Coming soon: My favorite books (so far) of 2018.

fave collage


True Confession Time

Vacay Reading

ipiccy tahoe tripWell, this is embarrassing. Here I boasted about all of the books I was planning on reading during my vacation, and guess what, I only read one of the listed books. I’m offering no excuses except I was distracted by that beautiful lake and the aggravation of the roar of the generators from nearby campers (why don’t people just stay home if they feel the need to sit inside and watch movies on a beautiful day?).

For months I put off reading Chris Bohjalian’s Flight Attendant but after hearing a few friends whose opinions I respect say it was soooo good, I started it and couldn’t put it down. It definitely has more of a slow-burn pace, almost literary in its style, but it had a heck of an ending.

Last year I loved Matt Goldman’s entry into his Nils “Shap” Shapiro series set in Minneapolis/St. Paul, Gone to Dust, and anxiously awaited his next book, Broken Ice and it didn’t disappoint. My only minor quibble was that the ending had a few too many loose ends that were tied a little too quickly, but I adore the character of Shap and the author’s at times wry writing. Those who like Sue Grafton’s style, take note.

Tahoe Hijack by Todd Borg was the only book I read from my touted list and as usual, it was fun returning to the world of Owen McKenna and his “largeness,” Spot the Harlequin Great Dane. My only issue was when the author inserted a dead body into my favorite Tahoe location, Tallac Historical Site.

However, next up on my list is the new Linwood Barclay, A Noise Downstairs, so stay tuned.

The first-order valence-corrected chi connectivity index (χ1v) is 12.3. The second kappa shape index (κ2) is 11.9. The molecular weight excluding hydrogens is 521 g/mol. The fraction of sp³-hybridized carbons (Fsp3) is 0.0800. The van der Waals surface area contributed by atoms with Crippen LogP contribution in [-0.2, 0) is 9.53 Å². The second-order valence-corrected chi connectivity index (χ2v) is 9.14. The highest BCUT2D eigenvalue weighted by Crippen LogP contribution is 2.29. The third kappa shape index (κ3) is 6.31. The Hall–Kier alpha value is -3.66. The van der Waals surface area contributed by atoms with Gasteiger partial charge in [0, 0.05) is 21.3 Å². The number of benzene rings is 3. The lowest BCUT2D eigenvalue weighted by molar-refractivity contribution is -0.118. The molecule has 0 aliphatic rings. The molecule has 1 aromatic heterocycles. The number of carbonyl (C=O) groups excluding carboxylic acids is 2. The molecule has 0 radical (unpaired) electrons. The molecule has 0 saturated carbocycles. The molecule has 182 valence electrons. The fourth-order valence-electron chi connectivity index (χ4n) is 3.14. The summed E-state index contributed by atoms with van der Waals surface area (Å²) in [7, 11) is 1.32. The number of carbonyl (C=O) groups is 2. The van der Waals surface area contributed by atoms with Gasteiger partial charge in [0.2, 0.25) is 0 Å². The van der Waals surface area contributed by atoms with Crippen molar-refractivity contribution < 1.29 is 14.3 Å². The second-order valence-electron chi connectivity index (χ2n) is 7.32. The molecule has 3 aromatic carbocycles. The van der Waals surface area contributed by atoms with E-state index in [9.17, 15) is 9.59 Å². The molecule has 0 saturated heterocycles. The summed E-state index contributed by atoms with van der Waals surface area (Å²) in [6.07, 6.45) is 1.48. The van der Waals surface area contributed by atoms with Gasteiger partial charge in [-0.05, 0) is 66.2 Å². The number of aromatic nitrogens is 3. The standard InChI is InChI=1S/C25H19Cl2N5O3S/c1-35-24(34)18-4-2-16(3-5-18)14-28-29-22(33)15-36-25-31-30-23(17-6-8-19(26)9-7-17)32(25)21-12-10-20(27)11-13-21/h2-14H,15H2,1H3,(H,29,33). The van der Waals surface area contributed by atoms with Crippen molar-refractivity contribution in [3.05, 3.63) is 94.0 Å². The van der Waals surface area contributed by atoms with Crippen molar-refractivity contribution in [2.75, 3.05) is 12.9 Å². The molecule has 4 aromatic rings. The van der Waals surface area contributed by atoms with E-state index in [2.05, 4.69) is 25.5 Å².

LibraryReads library_reads_logo_website

Just before I left, the July LibraryReads list was posted, so here is a link to the list. All are worth checking out, especially the new Ann Tyler, The Clock Dance; A. J. Pearce’s Dear Mrs. Bird (friends say this is a wonderful and “feel-good” read); and the deliciously creepy Baby Teeth by Zoje Stage. If you like a compelling fairy tale retelling, try Spinning Silver by Naomi Novik and her earlier book, Uprooted.

ipiccy library reads


Latest Library Stack



Happy summer reading! 

Ever Notice Book Jacket Trends?

Have you ever noticed how the art design of book covers seems to follow a certain style for a while? One time it was rain boots on women’s fiction, another time it was just women’s legs on “chick lit,” or another time it might have been a certain bright color or graphic. Here is a very interesting article on the latest literary novel trend.

Are you drawn to this kind of design?

For the record, I loved The Immortalists and Fates and Furies, and now because the other books have the same types of covers, I might be tempted to read a few more on the list.

“Readcation” Selections

For years, whenever I mentioned going on vacation the first question wasn’t “Where are you going?” but “What books are you taking?” Of course, it may be that since we usually go to the same place every year (South Lake Tahoe), the one who asked probably felt like it was a redundant question. So since I’ve already told you where we are going (not that you asked), here are the books I plan on reading while lazing in the campsite or on the (we hope) sunny beach.